Study tour in Netherlands was held on 19th to 23rd March 2018.
It was the fourth study tour and the sunniest. Thank you, Rudolf and Henk, from Wageningen University, for pushing away the clouds! Useful height to touch the sky!
The participants were presented with extremely interesting case studies, brought to a high level of integration with environmental and societal dimensions. A very impressive set of organisations shaped by the perseverance, strength and dedication of individuals and groups of committed visionary leaders. Years of building, imagining, trying and fine-tuning, years of “sweat and blood”, as Rudolf says. Collective initiatives which have succeeded in modelling not only the local and regional policies, but which also now influence national policy and EU CAP. The saying is that “you don’t mess around with a Friesland farmer”: they clearly know what they want and are capable to take the government to court and win. Yes, these are clear examples of voices that are heard, negotiations that are tough and rough but that bring the results, for a higher level of connectivity and inclusion. It is also another relationship between the rural and the urban, a realised perspective of territorial integrity.
The tour started with a visit to the Association Agricultural Nature and Landscape Management ‘Water Land & Dikes’, a typical old polder area, a successful claim for the land, the creation of a rural web protecting birds and wildlife, linking to municipalities, regional landscape and nature organisations, developing recreation and education for urban visitors. Involved in CAP pilot on collective approach to agri-environment, greening agriculture through a special Front Door-Back Door mechanism, now adopted by EU. It was impressive to hear that based on 2014 EU Regulation (No 1305/2013, Article 28) introducing the option of group applications for agri-environment climate measures, Dutch farmers organised themselves and established 40 agri-environmental cooperatives across the whole country (see attached doc). Similarly, Northern Friesland Woodlands has embarked in landscape management, agroecological management, bioenergy, water management and so much more, with now 800 farmers, covering 50.000 ha. How did it start? Because when the government decided that a conservation agency would take care of the hedges and wildlife, farmers said: “NO. We have been doing this for thousands of years, we are the best placed ones to do it, we take the responsibility to do it. Just trust us”. And this is how it went. They did it, to an extent that exceeded any expectations. In Ameland also we tried yogurt and milk at Kars’ dairy farm. This time the cows were of another breed, Blaarkop breed, well known for the quality of their milk (16th century Dutch expeditions to Indonesia, the cheese could be kept for 6 months on the boats). The Waddengroup Foundation has been able to develop its own markets over the years, +300 certified products, 1000+ points of sale, networks exceeding 300 farmers, processors, entrepreneurs, restaurants, fisher folks etc. Quality and distinctive product recognition by the consumers; higher value led by successful branding. A young cheese processor welcomed us in his shop. We visited an old wood mill, the miller told us that his profession is now part of Immaterial World Heritage (by UNESCO 2017), we saw the flour and grains, an old Rye variety going extinct, saved in 1948 by Wageningen University which kept 400grams, today 2000 Kg are growing. One of the representatives was given a bag of the precious seed to bring back home to Hungary, and plant it there.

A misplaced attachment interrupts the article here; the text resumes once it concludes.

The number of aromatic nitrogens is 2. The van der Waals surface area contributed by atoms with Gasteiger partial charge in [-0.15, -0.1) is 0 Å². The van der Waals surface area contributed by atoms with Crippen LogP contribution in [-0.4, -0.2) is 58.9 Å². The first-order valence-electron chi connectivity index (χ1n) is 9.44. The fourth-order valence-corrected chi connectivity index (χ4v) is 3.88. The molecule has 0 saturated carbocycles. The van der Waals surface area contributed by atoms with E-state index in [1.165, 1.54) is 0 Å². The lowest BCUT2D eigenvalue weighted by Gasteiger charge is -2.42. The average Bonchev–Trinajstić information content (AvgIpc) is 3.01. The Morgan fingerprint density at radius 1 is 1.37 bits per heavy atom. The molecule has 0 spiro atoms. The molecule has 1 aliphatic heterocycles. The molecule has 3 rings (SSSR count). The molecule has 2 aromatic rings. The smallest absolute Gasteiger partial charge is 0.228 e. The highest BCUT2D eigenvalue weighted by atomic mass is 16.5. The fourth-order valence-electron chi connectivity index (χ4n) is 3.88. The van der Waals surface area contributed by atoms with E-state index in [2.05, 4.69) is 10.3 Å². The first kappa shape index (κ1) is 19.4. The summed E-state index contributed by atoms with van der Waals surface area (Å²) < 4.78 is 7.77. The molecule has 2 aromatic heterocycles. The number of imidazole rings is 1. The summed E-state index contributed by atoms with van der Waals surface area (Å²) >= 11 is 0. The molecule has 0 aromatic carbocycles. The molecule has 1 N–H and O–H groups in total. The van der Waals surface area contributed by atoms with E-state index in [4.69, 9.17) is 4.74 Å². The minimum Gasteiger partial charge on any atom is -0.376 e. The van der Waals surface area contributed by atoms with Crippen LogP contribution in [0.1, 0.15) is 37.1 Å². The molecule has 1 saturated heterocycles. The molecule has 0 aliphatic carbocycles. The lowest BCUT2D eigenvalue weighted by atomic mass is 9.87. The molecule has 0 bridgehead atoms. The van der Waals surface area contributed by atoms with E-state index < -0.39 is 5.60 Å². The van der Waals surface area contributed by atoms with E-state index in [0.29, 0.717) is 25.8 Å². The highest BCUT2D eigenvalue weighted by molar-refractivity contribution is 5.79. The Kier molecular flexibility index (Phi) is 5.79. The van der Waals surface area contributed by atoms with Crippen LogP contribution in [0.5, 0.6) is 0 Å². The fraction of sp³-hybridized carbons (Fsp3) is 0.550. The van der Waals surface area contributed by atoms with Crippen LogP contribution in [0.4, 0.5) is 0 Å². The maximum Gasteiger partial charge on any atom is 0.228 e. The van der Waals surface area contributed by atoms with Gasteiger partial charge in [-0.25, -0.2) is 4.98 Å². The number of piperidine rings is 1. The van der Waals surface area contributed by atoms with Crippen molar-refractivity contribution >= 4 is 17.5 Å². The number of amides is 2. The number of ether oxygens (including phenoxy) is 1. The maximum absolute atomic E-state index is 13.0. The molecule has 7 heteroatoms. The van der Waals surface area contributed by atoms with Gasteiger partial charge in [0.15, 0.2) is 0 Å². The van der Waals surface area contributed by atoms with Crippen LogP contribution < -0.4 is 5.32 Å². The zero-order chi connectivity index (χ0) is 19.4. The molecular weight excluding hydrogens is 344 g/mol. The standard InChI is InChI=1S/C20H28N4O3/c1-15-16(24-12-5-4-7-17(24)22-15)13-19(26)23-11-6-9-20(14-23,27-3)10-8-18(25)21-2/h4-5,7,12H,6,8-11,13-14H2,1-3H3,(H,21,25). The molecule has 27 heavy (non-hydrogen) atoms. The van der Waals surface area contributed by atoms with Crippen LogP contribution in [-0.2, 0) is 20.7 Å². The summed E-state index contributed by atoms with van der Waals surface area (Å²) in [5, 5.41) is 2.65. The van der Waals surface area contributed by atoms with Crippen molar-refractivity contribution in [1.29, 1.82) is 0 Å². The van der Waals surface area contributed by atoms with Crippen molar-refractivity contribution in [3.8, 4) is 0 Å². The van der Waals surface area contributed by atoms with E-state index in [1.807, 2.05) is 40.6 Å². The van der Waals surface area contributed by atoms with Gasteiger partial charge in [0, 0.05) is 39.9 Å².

The tour had 10 representatives: Boldizsar and Lili from Hungary, Slavica from Bosnia & Herzegovina, Marc from France, Suzanna from Macedonia, Asta from Lithuania, Valentina from Croatia, Joaquim from Portugal, Tahir from Kosovo, and Petrit from Albania. Total 5 women, 5 men.
In addition there were 2 interpreters: 1 for Serbo/Croatian, who is also part of farmer networks, and Laetitia for French; Gaetano Naccarato running and filming non-stop on boats, on roads, on fields; and Angela Hilmi for Coventry University.
The group was utterly attentive and with more questions than could be answered, absorbing, discussing, group-working, commenting, admiring and totally enthusiastic about the experience. The group also had traditional songs and dances on the last night. Henk and Rudolf did a great job to make sure that everyone was happy and benefiting as much as possible, with impeccable organisation of the tour.